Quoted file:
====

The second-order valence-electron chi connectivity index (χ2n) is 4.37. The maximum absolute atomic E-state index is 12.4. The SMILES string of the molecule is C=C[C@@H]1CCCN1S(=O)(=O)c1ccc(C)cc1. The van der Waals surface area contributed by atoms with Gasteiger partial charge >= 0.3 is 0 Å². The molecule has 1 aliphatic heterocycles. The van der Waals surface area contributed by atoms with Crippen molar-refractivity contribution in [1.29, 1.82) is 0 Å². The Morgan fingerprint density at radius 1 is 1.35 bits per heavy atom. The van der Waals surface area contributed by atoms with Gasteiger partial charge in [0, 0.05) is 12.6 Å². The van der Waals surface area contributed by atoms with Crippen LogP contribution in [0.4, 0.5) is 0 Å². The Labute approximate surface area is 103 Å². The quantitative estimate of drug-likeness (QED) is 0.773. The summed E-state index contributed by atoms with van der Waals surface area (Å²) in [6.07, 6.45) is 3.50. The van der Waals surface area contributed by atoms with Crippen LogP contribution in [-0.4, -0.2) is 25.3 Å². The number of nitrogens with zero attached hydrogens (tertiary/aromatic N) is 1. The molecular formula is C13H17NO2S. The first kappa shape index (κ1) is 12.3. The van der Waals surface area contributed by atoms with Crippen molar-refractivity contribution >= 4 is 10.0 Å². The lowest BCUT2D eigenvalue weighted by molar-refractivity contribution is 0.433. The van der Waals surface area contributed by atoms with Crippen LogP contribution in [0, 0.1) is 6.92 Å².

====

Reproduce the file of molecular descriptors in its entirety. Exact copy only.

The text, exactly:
The second-order valence-electron chi connectivity index (χ2n) is 4.37. The maximum absolute atomic E-state index is 12.4. The SMILES string of the molecule is C=C[C@@H]1CCCN1S(=O)(=O)c1ccc(C)cc1. The van der Waals surface area contributed by atoms with Gasteiger partial charge >= 0.3 is 0 Å². The molecule has 1 aliphatic heterocycles. The van der Waals surface area contributed by atoms with Crippen molar-refractivity contribution in [1.29, 1.82) is 0 Å². The Morgan fingerprint density at radius 1 is 1.35 bits per heavy atom. The van der Waals surface area contributed by atoms with Gasteiger partial charge in [0, 0.05) is 12.6 Å². The van der Waals surface area contributed by atoms with Crippen LogP contribution in [0.4, 0.5) is 0 Å². The Labute approximate surface area is 103 Å². The quantitative estimate of drug-likeness (QED) is 0.773. The summed E-state index contributed by atoms with van der Waals surface area (Å²) in [6.07, 6.45) is 3.50. The van der Waals surface area contributed by atoms with Crippen LogP contribution in [-0.4, -0.2) is 25.3 Å². The number of nitrogens with zero attached hydrogens (tertiary/aromatic N) is 1. The molecular formula is C13H17NO2S. The first kappa shape index (κ1) is 12.3. The van der Waals surface area contributed by atoms with Crippen molar-refractivity contribution >= 4 is 10.0 Å². The lowest BCUT2D eigenvalue weighted by molar-refractivity contribution is 0.433. The van der Waals surface area contributed by atoms with Crippen LogP contribution in [0, 0.1) is 6.92 Å².